Are any of the tracks quite pointed with regards to certain people or situations?
“I Mean What I Mean” definitely is. That certainly is a direct reaction to a person I've experienced. “Full Swing” is more imaginary—I'm imagining a couple. I usually don't put a boy and girl theme in my lyrics; I try and leave my lyrics open to everyone. I'm a heterosexual female so maybe some of my imaginary relationships are based on that, but that isn't what I'm trying to say in the song itself. For me, the inspiration was a very ambitious woman doing the Olympics and her boyfriend is really supporting her and turning up at all her sporting events and really battling the fact that she's putting all of her energy into achieving something. That, for me, was something I didn't think could happen as a woman in music because so much of your attention is not focused on a relationship. You see a lot of couples but it's usually a very successful man with a female who is quite happy to get little scraps of attention when she isn't doing a “big job.” You don't often see that the other way round, or you don't imagine it even exists the other way round, so it's just writing a story from the other perspective.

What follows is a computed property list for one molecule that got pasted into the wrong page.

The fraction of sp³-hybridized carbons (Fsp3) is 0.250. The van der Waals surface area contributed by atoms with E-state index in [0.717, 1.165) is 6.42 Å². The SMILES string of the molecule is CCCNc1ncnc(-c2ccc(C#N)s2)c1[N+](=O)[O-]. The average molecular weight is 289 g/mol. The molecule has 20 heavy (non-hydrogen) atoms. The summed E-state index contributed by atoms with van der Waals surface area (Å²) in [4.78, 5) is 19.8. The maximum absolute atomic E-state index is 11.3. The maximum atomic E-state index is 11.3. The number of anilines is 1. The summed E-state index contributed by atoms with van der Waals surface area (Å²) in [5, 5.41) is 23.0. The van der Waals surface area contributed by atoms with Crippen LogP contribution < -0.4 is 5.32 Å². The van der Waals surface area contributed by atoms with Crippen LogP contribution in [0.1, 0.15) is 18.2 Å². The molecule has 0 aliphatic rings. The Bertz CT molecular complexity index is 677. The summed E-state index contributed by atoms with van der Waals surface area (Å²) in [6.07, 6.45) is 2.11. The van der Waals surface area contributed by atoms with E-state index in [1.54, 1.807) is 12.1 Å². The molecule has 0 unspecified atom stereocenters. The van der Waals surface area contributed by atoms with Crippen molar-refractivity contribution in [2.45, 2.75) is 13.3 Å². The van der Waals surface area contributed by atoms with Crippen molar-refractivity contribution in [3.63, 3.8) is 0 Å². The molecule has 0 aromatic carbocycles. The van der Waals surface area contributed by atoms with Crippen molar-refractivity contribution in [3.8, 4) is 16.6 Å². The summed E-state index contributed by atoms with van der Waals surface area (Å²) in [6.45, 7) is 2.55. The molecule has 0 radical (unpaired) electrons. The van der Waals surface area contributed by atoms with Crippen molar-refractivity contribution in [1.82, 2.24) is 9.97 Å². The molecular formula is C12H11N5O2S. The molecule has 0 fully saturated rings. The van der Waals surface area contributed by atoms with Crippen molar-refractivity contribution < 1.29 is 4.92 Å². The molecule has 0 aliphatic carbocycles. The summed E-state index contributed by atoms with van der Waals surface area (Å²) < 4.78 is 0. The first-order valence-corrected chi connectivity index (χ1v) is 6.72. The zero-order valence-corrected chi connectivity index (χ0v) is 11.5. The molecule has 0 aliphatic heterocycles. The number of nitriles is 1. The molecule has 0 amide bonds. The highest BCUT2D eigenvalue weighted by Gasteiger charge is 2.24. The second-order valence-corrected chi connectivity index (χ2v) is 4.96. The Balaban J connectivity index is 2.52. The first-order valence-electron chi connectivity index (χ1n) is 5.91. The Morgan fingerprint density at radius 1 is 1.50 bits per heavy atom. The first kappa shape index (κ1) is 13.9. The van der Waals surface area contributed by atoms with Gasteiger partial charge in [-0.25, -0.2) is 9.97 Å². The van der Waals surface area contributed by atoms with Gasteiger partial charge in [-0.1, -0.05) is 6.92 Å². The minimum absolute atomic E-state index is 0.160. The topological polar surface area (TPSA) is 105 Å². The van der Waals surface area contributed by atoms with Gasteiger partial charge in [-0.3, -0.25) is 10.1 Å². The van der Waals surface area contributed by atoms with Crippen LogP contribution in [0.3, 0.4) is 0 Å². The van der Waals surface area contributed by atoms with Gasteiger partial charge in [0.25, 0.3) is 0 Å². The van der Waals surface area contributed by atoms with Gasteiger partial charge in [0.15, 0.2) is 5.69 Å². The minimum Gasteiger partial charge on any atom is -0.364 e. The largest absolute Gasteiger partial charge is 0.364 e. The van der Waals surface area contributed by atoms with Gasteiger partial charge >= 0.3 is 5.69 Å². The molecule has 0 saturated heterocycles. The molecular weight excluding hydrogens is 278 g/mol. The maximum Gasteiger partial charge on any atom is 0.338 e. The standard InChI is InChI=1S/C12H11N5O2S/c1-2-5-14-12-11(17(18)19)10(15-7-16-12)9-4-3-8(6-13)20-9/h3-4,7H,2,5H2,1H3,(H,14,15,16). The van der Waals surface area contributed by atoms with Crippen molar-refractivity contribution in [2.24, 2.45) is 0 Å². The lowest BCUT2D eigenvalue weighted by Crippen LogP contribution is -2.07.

Are your parents still together?
They never were. My mum raised me. Some people think it's fine to be raised without a parent being present, but just because women are good at multi-tasking, the male perspective on things is as important as the female perspective on life. They are all existing on the planet. Anyone raised in a single-parent family has to relearn how to create a secure loving dynamic between two people, from nothing. 

If you had a little girl, what would be the number one value you would pass onto her?
I think children have a lot to teach us in the end, so mainly, I would just want to listen to what my child needs and how they want to learn and have faith that child knows how to navigate its way through the environment that you expose them to and support them. I don't know about passing down wisdom.
Would you encourage her to go into the music industry?
It's whatever holds your attention. I do music because it holds my attention. I don't think about anything else while I'm doing it, so whatever is the equivalent for that individual, that's what they have to do. If they can't do it, they will just get bored. I tried to do things outside of music, but there was always that itch for it.